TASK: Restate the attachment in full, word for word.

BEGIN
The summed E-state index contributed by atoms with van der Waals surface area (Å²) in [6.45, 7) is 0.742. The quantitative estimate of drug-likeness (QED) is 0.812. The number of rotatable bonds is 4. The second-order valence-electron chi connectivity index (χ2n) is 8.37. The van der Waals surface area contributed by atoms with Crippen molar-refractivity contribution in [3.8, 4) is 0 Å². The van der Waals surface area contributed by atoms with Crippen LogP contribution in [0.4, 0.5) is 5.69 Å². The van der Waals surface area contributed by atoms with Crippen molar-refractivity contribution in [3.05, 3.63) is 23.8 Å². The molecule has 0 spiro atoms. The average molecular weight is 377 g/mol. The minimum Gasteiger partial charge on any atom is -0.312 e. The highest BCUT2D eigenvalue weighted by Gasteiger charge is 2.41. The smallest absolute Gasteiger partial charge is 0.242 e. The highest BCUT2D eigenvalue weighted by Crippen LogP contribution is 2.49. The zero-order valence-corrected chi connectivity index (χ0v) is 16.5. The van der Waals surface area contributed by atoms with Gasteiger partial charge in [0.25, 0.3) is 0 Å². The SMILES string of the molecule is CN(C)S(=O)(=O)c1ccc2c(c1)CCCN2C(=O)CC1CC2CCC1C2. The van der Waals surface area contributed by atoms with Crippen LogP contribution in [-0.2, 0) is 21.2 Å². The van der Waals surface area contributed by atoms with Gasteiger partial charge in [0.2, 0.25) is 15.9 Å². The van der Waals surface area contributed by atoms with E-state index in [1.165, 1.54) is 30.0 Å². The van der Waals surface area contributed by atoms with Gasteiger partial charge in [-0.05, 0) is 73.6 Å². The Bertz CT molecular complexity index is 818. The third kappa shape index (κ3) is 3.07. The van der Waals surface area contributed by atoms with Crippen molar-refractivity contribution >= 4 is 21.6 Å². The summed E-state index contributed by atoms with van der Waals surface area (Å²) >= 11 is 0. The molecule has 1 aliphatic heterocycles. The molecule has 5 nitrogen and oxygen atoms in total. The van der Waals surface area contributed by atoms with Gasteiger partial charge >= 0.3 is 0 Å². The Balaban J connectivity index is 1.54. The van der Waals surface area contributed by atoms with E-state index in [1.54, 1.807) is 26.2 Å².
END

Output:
The summed E-state index contributed by atoms with van der Waals surface area (Å²) in [6.45, 7) is 0.742. The quantitative estimate of drug-likeness (QED) is 0.812. The number of rotatable bonds is 4. The second-order valence-electron chi connectivity index (χ2n) is 8.37. The van der Waals surface area contributed by atoms with Crippen molar-refractivity contribution in [3.8, 4) is 0 Å². The van der Waals surface area contributed by atoms with Crippen LogP contribution in [0.4, 0.5) is 5.69 Å². The van der Waals surface area contributed by atoms with Crippen molar-refractivity contribution in [3.05, 3.63) is 23.8 Å². The molecule has 0 spiro atoms. The average molecular weight is 377 g/mol. The minimum Gasteiger partial charge on any atom is -0.312 e. The highest BCUT2D eigenvalue weighted by Gasteiger charge is 2.41. The smallest absolute Gasteiger partial charge is 0.242 e. The highest BCUT2D eigenvalue weighted by Crippen LogP contribution is 2.49. The zero-order valence-corrected chi connectivity index (χ0v) is 16.5. The van der Waals surface area contributed by atoms with Gasteiger partial charge in [0.25, 0.3) is 0 Å². The SMILES string of the molecule is CN(C)S(=O)(=O)c1ccc2c(c1)CCCN2C(=O)CC1CC2CCC1C2. The van der Waals surface area contributed by atoms with Crippen LogP contribution in [-0.2, 0) is 21.2 Å². The van der Waals surface area contributed by atoms with Gasteiger partial charge in [0.2, 0.25) is 15.9 Å². The van der Waals surface area contributed by atoms with E-state index in [1.165, 1.54) is 30.0 Å². The van der Waals surface area contributed by atoms with Gasteiger partial charge in [-0.05, 0) is 73.6 Å². The Bertz CT molecular complexity index is 818. The third kappa shape index (κ3) is 3.07. The van der Waals surface area contributed by atoms with Crippen molar-refractivity contribution >= 4 is 21.6 Å². The summed E-state index contributed by atoms with van der Waals surface area (Å²) >= 11 is 0. The molecule has 1 aliphatic heterocycles. The molecule has 5 nitrogen and oxygen atoms in total. The van der Waals surface area contributed by atoms with Gasteiger partial charge >= 0.3 is 0 Å². The Balaban J connectivity index is 1.54. The van der Waals surface area contributed by atoms with E-state index in [1.54, 1.807) is 26.2 Å².